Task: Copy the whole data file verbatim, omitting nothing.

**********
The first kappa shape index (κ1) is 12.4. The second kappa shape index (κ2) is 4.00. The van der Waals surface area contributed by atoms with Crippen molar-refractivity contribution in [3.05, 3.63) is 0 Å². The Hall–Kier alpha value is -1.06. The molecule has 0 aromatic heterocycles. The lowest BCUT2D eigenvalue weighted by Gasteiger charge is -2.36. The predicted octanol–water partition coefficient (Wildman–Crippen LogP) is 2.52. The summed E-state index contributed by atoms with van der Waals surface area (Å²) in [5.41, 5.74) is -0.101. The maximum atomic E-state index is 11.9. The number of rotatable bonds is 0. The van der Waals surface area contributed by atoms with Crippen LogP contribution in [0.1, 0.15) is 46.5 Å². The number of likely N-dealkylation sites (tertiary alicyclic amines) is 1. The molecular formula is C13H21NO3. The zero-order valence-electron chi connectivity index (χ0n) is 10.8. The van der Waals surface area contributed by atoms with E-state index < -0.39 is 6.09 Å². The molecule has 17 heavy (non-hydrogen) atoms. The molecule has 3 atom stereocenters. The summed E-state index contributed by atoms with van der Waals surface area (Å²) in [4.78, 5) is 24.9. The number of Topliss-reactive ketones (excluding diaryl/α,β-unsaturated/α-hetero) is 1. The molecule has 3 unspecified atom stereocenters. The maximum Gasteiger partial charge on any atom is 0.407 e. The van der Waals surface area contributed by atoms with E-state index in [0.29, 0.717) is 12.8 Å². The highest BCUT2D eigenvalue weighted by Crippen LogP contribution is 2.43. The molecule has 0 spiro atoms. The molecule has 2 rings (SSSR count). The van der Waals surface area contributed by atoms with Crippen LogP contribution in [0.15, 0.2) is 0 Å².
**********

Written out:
The first kappa shape index (κ1) is 12.4. The second kappa shape index (κ2) is 4.00. The van der Waals surface area contributed by atoms with Crippen molar-refractivity contribution in [3.05, 3.63) is 0 Å². The Hall–Kier alpha value is -1.06. The molecule has 0 aromatic heterocycles. The lowest BCUT2D eigenvalue weighted by Gasteiger charge is -2.36. The predicted octanol–water partition coefficient (Wildman–Crippen LogP) is 2.52. The summed E-state index contributed by atoms with van der Waals surface area (Å²) in [5.41, 5.74) is -0.101. The maximum atomic E-state index is 11.9. The number of rotatable bonds is 0. The van der Waals surface area contributed by atoms with Crippen LogP contribution in [0.1, 0.15) is 46.5 Å². The number of likely N-dealkylation sites (tertiary alicyclic amines) is 1. The molecular formula is C13H21NO3. The zero-order valence-electron chi connectivity index (χ0n) is 10.8. The van der Waals surface area contributed by atoms with E-state index < -0.39 is 6.09 Å². The molecule has 17 heavy (non-hydrogen) atoms. The molecule has 3 atom stereocenters. The summed E-state index contributed by atoms with van der Waals surface area (Å²) in [4.78, 5) is 24.9. The number of Topliss-reactive ketones (excluding diaryl/α,β-unsaturated/α-hetero) is 1. The molecule has 3 unspecified atom stereocenters. The maximum Gasteiger partial charge on any atom is 0.407 e. The van der Waals surface area contributed by atoms with E-state index in [0.29, 0.717) is 12.8 Å². The highest BCUT2D eigenvalue weighted by Crippen LogP contribution is 2.43. The molecule has 0 spiro atoms. The molecule has 2 rings (SSSR count). The van der Waals surface area contributed by atoms with Crippen LogP contribution in [0.15, 0.2) is 0 Å².